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State Investigates Killer Python Death

July 1, 2009

OXFORD - The Sumter County Sheriff’s Office responded to a Sumter County residence on Wednesday morning after receiving a call that a snake was strangling a child. When the officers arrived on the scene, the child was dead, and the snake was found under furniture, having been stabbed by its owner.

Charles Jason Darnell (DOB 03-26-77) told officers he placed his 8-foot, 5-inch albino Burmese python in a bag and put it in an aquarium Tuesday night. When Darnell woke in the morning, he said he discovered the snake had escaped from both the bag and the aquarium. He told investigators that he discovered the python on top of Shaiunna Hare, age 2, and then he stabbed the snake before calling 911, according to Sumter County Sheriff’s Office Lt. Bobby Caruthers.

Darnell is the boyfriend of the child’s mother, Jaren Ashley Hare (DOB 09-08-85). Two older children were also in the residence at the time of death. They were unharmed.

The Sumter County Sheriff’s Office is leading the investigation with help from the Florida Fish and Wildlife Conservation Commission (FWC).

“This is a very sad situation,” said Sheriff Bill Farmer. “We’ve never had anything like this in Sumter County or even Florida. To keep a large, unsecured snake in the house is just asking for trouble.”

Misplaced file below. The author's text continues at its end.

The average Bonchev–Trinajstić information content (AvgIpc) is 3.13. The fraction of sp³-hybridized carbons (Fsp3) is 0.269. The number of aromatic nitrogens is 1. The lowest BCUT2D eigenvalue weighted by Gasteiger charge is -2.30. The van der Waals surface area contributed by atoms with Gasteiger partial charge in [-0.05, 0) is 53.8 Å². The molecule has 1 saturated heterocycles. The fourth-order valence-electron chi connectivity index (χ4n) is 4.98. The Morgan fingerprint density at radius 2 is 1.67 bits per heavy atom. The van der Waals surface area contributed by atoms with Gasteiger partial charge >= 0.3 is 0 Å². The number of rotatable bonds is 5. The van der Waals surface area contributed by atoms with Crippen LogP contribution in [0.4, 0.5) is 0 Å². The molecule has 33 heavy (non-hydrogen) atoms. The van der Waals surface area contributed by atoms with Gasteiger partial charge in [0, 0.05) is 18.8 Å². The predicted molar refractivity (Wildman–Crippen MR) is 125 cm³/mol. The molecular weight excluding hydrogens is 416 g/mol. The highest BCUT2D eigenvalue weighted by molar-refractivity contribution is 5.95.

Burmese pythons are classified as Reptiles of Concern, and their owners must secure permits from the FWC’s Captive Wildlife Section to keep them as pets. Approximately 450 licensees currently are permitted to possess Reptiles of Concern and/or venomous reptiles in Florida. The license costs $100 per year and mandates specific caging specifications and other requirements. Permits are issued to individuals at specific locations. No permit had been issued to Darnell or the residence in Sumter County. It is a second-degree misdemeanor to possess a Reptile of Concern without a permit.

Burmese pythons pose little risk to humans, and there have been no other documented attacks in Florida. Documented human attacks by pythons in the United States have involved the snake’s owner or immediate family.

The snake was alive when officers removed it from the house on Wednesday afternoon. Investigators still are gathering information in the case.

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